Tuesday, March 8, 2011

Beet and shiitake soup

Enjoy the health benefits of beets and the umami of shiitake in this nutritious beet soup. This is slow food, not only because it is made in a slow cooker but, also,  because hydration of the beans and mushrooms is required prior to assembling the soup. 

Beet and Shiitake soup

Shiitake (pronounced shee-i-tah-kee) are a good source of protein and, it is claimed, Vitamin D (according to how they've been dried -- something we'll never know. ;-)  

Dried beans and dried shiitake
The dried shiitake found in packages in some food shops are frequently identified as 'dried flower mushrooms' and so, for this reason, I have included that nomenclature in this recipe. It is important to use them because they have the umami, i.e., the delicious, savoury taste, required to enhance the earthiness of the beet.



                                                         Yield: 4 - 6 servings
Ingredients:
½ cup dried red beans
2 cups water
12 dried flower mushrooms* (**Shiitake)
1- 2 cups water
1 beet, approx. 5 cm. (3 in. ) in diameter
2 cloves fresh garlic, minced
½ teaspoon ground cumin
1½ cups vanilla-flavoured rice drink
¼ - ½ cup chopped celery leaves
4 sprigs fresh dill
2 tablespoons plain Kefir, yoghurt, or commercial soured cream for each serving of soup
fresh ground black pepper to taste


Preparation:
1. Place dried beans in a container that has a tight-fitting lid. Add 2 cups of water. Cover and leave the beans to hydrate for up to 24 hours (longer soaking results in a shorter cooking time than otherwise).

2. Place dried flower mushrooms in another container that has a lid which fits snuggly. Add just enough water to submerge the mushrooms. Cover and leave to soak until hydrated, up to 24 hours.

3. When mushrooms are hydrated, remove them with a slotted spoon, reserving the liquid for later use in the slow cooker. Thinly slice mushrooms, removing the stems (which should be frozen and retained for use in making stock). Reserve the sliced mushrooms.

4. When you decide that the beans are sufficiently hydrated, drain them and discard the liquid. Place the beans in a slow cooker. Add the reserved mushrooms, together with the strained liquid reserved from having hydrated the mushrooms.

5. Wash the beet. Peel it thinly and slice thinly, as well. Add to slow cooker along with garlic, cumin, celery leaves, dill and 1 cup of rice drink.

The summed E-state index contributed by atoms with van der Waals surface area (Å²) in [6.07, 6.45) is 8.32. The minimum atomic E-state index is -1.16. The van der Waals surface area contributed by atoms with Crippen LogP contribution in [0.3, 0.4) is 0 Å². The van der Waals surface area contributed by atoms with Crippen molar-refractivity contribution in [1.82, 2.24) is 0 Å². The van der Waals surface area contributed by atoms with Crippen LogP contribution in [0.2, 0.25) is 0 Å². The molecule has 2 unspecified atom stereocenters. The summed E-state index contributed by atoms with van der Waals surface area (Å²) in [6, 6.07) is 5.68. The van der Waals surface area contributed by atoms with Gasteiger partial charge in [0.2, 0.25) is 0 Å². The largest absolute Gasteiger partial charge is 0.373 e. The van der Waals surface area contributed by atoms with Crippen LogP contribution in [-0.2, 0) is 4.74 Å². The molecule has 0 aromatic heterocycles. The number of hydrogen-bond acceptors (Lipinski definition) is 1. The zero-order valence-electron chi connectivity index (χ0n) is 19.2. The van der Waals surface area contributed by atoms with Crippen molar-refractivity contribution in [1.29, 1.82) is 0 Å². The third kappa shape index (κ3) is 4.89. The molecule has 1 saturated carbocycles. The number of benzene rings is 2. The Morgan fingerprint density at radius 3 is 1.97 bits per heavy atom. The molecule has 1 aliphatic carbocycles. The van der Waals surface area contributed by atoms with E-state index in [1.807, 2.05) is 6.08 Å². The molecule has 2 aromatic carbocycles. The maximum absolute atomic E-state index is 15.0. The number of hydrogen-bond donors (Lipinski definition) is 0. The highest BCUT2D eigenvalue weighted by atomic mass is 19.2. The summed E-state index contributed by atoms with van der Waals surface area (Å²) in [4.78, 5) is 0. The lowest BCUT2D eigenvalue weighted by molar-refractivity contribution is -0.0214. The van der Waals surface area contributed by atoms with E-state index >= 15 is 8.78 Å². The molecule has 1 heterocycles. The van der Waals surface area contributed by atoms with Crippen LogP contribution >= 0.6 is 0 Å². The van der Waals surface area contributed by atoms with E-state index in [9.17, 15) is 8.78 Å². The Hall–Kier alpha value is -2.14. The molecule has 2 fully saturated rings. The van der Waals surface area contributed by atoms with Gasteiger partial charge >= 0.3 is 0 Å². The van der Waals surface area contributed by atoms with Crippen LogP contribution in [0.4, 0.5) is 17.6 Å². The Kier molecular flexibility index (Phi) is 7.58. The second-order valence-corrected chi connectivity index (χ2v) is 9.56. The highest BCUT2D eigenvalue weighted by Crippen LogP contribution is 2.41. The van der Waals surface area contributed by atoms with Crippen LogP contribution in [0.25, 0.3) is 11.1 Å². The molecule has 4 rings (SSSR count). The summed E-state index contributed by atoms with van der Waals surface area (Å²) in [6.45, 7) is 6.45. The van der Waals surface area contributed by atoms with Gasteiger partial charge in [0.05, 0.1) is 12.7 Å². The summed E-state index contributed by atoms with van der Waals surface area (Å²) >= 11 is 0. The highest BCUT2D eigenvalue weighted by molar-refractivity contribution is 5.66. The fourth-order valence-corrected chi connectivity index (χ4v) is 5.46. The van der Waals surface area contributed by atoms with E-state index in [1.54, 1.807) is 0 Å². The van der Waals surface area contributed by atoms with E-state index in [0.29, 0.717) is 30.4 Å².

Beet and shiitake mixture in slow cooker

6. Set the slow cooker's heat control to 'High', and leave the ingredients undisturbed for 1 - 2 hours. Remove a bean and test for doneness. If not soft in texture, continue cooking for another hour or longer, then test again. Ensure that the ingredients in the slow cooker remain just covered with liquid, adding rice drink if necessary.

Remember that every time the slow cooker lid is opened it takes about 15 minutes to re-elevate the internal temperature, so do not disturb the process unnecessarily.

7. When a bean is tested and found to be soft-textured, the soup is cooked. You may wish to serve it as it is.

Cooked beet and shiitake soup

8. I prefer a thick texture for this soup. Also, I do not like the transparent appearance of beets that have been boiled for such a lengthy time, so I prefer to complete this soup in the following way:


Ladle 2 - 3 scoops of the soup mixture into the container of a hand-held blending stick. Puree thoroughly. Return the puree to the soup pot and stir into the contents.

Partially pureed beet and shiitake soup

9. Ladle soup into bowls. Drizzle plain Kefir, yoghurt, or commercial soured cream on top of each bowl of soup. Grind a small amount of fresh black pepper onto each. Serve with multi-grain buns.

* Dried flower mushrooms are actually shiitakes. They are called by a variety of names in diverse countries, but the dried mushroom with the crackled crown is still the shiitake.

**Shiitake
The word shiitake means tree mushroom. 'Shii' is the Japanese name of the tree on which the mushroom, i.e., the 'take', grows. 

3 comments:

Barry said...

Interesting! I am certain it tastes a lot better than first impression and name might indicate ;-) Dr. Oz did a show today on antioxidants for reduction of free radicals and the beet came across as being close to miraculous. It may be worth your time to check out his website in support of your mission to restore the beet to its rightful place.

jara said...

Hahahaha! Barry, you make me laugh. It's always good to receive viewer input. Perhaps, I'll make this soup again in order to capture a more complimentary image, one that conveys the chewy, flavourful quality of shiitake.

Barry said...

Very thoughtful. No rush ;-)

Have a wonderful day. You have a great blog here.